Germans Mark Lamsfuss and Marvin Seidel blew open the third quarter of the men’s doubles draw, taking down fifth seeds Hiroyuki Endo and Yuta Watanabe. With the two upsets ringing through the St. Jakobshalle Basel, it looked like a dangerous session for other favoured players.
However, there were no more mishaps for the seeds in the opening session, with Chou Tien Chen, Tai Tzu Ying, Pusarla V Sindhu and Beiwen Zhang easing into the third round.
Patience Pays Off
It was heavy going in the men’s doubles, with quick winners hard to come by as the shuttle played slow. If the Koreans were steadier than Gideon and Sukamuljo in the top quarter, the Germans showed the same virtues in the opposite half of the draw. Lamsfuss and Seidel got a lead and held it in the decider. The Japanese found their sharpness too late, coming to within a point of equalising, but the Germans showed great opportunism on their fourth match point, dashing to the net and grabbing the winner at 21-17 20-22 21-19.
“We just kept our focus. I was really tired as I had two tough matches yesterday, but it was just about keeping on fighting till the end,” said Lamsfuss.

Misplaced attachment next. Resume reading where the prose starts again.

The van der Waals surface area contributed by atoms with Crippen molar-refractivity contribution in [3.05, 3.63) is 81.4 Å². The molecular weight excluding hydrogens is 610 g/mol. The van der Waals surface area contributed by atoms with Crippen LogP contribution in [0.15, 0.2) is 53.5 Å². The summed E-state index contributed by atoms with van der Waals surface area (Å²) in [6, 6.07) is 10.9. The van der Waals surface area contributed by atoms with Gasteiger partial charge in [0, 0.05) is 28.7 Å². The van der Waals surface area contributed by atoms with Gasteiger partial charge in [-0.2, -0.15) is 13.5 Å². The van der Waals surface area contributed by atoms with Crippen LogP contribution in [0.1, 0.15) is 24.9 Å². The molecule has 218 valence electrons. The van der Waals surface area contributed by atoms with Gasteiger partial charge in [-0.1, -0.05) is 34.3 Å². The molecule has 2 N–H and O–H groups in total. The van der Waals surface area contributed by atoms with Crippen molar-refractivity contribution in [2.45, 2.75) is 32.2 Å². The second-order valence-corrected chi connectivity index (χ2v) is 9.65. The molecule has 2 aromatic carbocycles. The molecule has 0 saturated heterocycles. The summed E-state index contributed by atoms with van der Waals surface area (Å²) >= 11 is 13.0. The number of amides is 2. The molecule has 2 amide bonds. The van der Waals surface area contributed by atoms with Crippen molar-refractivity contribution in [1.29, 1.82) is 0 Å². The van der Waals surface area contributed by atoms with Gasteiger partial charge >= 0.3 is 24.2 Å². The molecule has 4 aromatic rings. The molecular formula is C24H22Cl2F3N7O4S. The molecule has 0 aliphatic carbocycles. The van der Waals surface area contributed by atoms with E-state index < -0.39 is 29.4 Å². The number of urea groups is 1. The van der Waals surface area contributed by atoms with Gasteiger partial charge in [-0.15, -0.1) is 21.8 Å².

“If you’re mentally ready for this, it’s quite good,” added Lamsfuss, speaking about the slow conditions. “And with this slower hall, we can play a lot of defence. We don’t have to rush so much, because we can just play high from close to the floor, so I like to play here.”
“I think the conditions are tough if you are the favourite, because you want to get the attack through but it’s difficult, because your opponent can defend well. It’s easier for the underdogs, because they’re ready to fight hard. But of course I think the World Championships are different, it’s most important tournament of the year and everyone wants to win so it’s more pressure for the top seeds.” – Marvin Seidel, after the German upset of fifth seeds Endo and Watanabe.